The surgery Wednesday to put a patch on Rep. Gabrielle Giffords' skull went as planned and the Arizona Democrat is "recovering well," according to officials at the Memorial Hermann-Texas Medical Center. That's the Houston hospital where she is getting rehabilitation treatment for the gunshot wound she suffered during a Jan. 8 attack on an event she was holding in Tucson.
In this Jan. 5, 2011 file photo, Rep. Gabrielle Giffords, D-Ariz., takes part in a reenactment of her swearing-in, on Capitol Hill in Washington.
In this Jan. 5, 2011 file photo, Rep. Gabrielle Giffords, D-Ariz., takes part in a reenactment of her swearing-in, on Capitol Hill in Washington. Susan Walsh/AP
Six people were killed and another 13, including Giffords, were wounded during that rampage.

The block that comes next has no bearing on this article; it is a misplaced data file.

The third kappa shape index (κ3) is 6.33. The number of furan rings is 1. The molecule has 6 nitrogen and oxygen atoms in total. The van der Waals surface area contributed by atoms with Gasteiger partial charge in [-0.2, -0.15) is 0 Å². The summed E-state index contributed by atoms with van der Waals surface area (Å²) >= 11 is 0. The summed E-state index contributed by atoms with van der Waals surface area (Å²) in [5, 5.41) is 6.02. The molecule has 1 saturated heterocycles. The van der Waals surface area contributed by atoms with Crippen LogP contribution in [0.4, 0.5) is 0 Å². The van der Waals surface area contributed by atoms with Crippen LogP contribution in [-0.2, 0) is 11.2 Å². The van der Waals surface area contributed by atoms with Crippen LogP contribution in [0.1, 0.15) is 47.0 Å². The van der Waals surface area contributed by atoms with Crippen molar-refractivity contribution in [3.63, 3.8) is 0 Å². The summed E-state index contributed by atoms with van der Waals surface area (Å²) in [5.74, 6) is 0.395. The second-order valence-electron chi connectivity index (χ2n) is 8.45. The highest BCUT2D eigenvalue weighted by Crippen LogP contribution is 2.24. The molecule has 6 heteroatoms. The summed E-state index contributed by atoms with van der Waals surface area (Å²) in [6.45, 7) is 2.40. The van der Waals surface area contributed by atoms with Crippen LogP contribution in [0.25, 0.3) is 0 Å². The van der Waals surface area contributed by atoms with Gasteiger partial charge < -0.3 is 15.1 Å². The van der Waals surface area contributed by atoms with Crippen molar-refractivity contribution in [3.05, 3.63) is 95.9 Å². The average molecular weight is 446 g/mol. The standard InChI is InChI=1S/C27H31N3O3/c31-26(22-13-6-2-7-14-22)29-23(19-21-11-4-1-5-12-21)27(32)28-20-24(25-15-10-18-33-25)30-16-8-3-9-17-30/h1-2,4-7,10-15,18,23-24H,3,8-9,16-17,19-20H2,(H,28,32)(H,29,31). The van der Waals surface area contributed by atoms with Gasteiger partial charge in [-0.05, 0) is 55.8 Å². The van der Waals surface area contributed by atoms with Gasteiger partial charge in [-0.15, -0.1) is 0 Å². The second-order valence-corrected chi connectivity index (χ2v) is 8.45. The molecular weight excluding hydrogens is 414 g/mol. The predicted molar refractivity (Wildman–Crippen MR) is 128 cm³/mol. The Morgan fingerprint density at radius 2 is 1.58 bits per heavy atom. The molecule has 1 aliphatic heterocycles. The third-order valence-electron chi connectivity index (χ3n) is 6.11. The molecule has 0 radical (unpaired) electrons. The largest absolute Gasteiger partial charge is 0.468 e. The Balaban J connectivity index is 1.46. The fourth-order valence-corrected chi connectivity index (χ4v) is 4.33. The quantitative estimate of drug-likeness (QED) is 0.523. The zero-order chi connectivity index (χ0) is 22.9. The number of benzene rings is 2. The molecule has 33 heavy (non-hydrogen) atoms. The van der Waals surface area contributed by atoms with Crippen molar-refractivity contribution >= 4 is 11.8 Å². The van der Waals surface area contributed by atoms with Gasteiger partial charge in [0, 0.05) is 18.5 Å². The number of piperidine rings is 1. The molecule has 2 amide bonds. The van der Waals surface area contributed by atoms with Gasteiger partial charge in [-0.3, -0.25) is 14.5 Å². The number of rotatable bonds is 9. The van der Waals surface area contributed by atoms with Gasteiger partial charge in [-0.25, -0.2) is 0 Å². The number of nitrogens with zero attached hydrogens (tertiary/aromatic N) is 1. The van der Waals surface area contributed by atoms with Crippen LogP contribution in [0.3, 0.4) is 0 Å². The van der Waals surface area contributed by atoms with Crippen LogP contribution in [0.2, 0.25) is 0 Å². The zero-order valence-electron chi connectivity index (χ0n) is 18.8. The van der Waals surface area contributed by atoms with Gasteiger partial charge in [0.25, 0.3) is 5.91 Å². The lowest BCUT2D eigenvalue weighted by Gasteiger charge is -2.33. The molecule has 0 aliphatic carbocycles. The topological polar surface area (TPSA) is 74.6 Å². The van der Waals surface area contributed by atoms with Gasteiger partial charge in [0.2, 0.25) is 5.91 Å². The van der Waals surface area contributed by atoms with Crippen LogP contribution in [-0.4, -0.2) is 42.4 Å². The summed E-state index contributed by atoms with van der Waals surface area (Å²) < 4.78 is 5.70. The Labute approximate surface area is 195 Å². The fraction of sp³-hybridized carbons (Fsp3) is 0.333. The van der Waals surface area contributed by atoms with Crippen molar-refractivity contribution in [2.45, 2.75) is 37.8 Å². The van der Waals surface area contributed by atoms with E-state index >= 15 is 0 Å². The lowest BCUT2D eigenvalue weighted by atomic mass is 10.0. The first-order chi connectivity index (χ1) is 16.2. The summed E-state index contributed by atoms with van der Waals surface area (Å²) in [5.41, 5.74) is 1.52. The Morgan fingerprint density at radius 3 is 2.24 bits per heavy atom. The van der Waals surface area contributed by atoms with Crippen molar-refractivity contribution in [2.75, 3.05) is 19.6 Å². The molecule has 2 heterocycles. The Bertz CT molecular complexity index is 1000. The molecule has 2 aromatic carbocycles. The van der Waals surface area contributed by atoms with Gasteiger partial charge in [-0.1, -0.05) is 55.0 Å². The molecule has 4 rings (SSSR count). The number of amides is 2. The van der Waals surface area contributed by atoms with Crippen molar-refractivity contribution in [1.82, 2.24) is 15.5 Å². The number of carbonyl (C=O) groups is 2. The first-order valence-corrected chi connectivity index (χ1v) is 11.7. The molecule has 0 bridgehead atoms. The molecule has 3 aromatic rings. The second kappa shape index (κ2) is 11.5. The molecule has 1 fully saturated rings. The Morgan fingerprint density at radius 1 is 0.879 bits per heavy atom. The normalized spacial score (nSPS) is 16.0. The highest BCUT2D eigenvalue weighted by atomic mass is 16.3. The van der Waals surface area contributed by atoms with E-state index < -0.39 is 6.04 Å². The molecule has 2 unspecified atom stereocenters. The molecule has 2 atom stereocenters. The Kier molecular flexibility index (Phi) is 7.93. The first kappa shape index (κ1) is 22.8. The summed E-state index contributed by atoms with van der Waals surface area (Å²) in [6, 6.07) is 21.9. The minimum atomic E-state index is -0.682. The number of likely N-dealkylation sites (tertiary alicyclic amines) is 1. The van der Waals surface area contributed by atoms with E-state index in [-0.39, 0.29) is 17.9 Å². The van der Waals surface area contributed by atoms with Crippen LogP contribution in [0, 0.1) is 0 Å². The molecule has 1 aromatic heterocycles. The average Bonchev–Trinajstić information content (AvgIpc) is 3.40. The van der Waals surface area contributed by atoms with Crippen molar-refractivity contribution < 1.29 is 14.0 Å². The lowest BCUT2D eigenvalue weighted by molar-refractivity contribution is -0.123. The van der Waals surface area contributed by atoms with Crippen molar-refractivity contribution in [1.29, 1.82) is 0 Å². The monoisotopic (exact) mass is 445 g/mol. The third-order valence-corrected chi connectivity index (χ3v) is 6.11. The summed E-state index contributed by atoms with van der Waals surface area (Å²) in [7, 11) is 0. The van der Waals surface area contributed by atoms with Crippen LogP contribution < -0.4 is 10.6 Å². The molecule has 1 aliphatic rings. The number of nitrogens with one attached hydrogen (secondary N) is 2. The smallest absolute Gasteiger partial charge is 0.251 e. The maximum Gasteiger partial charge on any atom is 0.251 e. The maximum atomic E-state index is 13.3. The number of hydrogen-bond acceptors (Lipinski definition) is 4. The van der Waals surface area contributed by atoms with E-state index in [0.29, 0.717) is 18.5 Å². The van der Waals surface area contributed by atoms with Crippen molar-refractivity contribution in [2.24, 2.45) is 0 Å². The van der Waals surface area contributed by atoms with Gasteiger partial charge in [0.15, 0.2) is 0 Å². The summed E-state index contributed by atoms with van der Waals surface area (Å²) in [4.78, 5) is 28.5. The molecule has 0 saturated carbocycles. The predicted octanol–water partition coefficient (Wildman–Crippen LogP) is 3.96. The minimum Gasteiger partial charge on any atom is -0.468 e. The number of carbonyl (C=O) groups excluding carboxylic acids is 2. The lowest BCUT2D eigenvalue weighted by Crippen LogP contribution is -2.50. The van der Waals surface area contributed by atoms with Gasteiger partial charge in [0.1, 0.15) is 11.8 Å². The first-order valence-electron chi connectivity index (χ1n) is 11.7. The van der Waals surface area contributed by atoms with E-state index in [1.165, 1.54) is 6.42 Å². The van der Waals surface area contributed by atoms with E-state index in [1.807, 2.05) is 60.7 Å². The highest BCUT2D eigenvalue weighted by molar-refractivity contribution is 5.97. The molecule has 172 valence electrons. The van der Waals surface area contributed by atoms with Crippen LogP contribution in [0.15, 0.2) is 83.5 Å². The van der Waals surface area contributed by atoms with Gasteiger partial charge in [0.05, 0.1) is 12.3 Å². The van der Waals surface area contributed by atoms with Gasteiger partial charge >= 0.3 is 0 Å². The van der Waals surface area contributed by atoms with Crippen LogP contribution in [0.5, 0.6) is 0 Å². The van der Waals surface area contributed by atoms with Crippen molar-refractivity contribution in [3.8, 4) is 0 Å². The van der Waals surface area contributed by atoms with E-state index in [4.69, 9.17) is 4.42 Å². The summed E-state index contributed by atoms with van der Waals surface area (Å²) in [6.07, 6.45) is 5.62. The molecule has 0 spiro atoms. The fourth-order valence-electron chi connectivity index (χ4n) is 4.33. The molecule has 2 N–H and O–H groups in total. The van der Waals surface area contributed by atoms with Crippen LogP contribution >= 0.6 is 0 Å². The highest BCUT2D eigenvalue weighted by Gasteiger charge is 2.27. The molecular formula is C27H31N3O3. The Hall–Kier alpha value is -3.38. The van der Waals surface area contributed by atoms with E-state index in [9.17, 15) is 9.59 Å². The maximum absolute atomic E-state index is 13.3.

As Nancy Shute explained over at the Shots blog, "after a person suffers a brain injury, neurosurgeons often take out a chunk of the skull so that pressure won't build up in the brain. Later, though, that hole needs to be patched." Dr. Henry Brem, neurosurgeon-in-chief at Johns Hopkins Hospital in Baltimore, talked with her about the cranioplasty surgery Giffords had on Wednesday.
As NPR's Ted Robbins adds, the plastic implant is "molded perfectly to the rest of her skull." Giffords should be able to move about more freely, he reports, since her brain is now protected by that implant.
Giffords' doctors and her chief of staff are due to brief reporters about her condition later this morning.
Update at 1:45 p.m. ET: "A day after surgery to repair her skull, Arizona Rep. Gabrielle Giffords' doctor has dubbed her 'gorgeous Gabby,' encouraged by how she looks and is communicating after an operation considered a major milestone in her recovery from a gunshot wound," The Associated Press reports.
Meanwhile, her astronaut husband — Mark Kelly — said from aboard the space shuttle Endeavour that "she's doing really well. Everything went as planned."